By Admin | July 9, 2000

Longing has always been a recurring theme in Hong Kong filmmaker Wong Kar-Wai’s body of work that it was only a matter of time before he made a feature that centered on the feeling. And that’s exactly what In the Mood for Love is about, plain and simple: pure, painful romantic longing. That the film is nothing more may make the film a less-than-fulfilling dramatic experience, but the emotional richness of the piece undeniably pierces the heart.
In the Mood for Love’s success rides largely on the shoulders of the romantic leads, and Wong has put together a peerless pair in HK superstars Tony Leung and Maggie Cheung. Wong’s screenplay has no real story per se, just a basic narrative idea to anchor the ambience and performances: in 1962, Mr. Chow (Leung) and Mrs. Chan (Cheung) move next door to each other and shortly thereafter discover that their spouses (both of whom are never seen and only rarely heard) are having an affair. This knowledge both brings them together and keeps them apart; the two become best friends and eventually come to collaborate on writing a martial arts serial, but pressures of society and–most of all–their steadfast desire to “not be like them” prevents them from giving each other the slightest hint of their growing feelings.
That is, Mr. Chow and Mrs. Chan never give each other the slightest hint of their growing feelings, for their passion is quite apparent to the audience–and that is due to Leung and Cheung. Even more exquisite than their subtle yet expressive performances is their remarkable screen chemistry. With the simplest of glances and barely a touch, these two create a smoldering, slow-burning sexual tension; the looks in their eyes suggest a soul-deep passion that is barely contained by their cautiously cool veneers.
But contained it always seems doomed to remain, and that’s how Wong wrings power from the scenario, making the repression all the more frustrating with the seductive lull of his sound and images. The subdued melodies of Michael Galasso’s score and the swoony croon of Nat King Cole seem to caress the often-slow-motion sight of the ever-elegantly decked-out Mrs. Chan making routine walks to and from work, to and from noodle houses. Wong’s regular cinematographer Christopher Doyle makes ’60s Hong Kong a lush explosion of vibrant Technicolor-esque hues that just about encourages Mr. Chow and Mrs. Chan to give in to their hearts.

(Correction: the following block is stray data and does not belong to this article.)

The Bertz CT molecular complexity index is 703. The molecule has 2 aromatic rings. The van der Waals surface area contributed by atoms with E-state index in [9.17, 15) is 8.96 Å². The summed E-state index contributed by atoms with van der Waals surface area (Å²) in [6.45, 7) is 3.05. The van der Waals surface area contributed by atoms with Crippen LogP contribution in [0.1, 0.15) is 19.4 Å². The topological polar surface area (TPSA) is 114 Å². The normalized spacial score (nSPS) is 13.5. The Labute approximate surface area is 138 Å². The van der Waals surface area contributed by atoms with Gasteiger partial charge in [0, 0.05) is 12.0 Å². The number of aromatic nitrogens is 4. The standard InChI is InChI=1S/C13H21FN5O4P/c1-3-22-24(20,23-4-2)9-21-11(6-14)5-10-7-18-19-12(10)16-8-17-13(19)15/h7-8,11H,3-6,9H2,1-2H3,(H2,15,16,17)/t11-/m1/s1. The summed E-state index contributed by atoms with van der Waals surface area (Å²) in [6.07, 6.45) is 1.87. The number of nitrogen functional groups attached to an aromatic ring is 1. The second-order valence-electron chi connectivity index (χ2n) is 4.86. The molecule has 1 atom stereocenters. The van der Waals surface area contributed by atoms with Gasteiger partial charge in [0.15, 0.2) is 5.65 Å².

As the title explicitly states, In the Mood for Love is all about mood, which spells trouble when the film has to resolve itself. While Wong’s conclusion is right in line with the rest of the film in terms of design, that doesn’t necessarily make it a particularly satisfying one; the epilogue feels forced, not to mention strangely remote as opposed to subtly affecting. Yet the emotions evoked by the bulk of the film manage to survive this late false note–and for a film called In the Mood for Love, that’s what ultimately counts.
With the prize-winning In the Mood for Love finally making its eagerly awaited debut in American theatres, some viewers may be eager to bone up on the work of that film’s director, Wong Kar-Wai. At quick glance, the one title likely to make the most inviting impression out of the arty auteur’s remaining body of work is Ashes of Time. After all, counted within the 1994 film’s ensemble are none other than Mood lovers Maggie Cheung and Tony Leung; and with its theme of romantic longing played against spirited swordplay, admirers of the box office phenom Crouching Tiger, Hidden Dragon are sure to take notice. However, this is no ordinary romance, nor is it hardly your typical period martial arts film–even more so than Crouching Tiger, Hidden Dragon.

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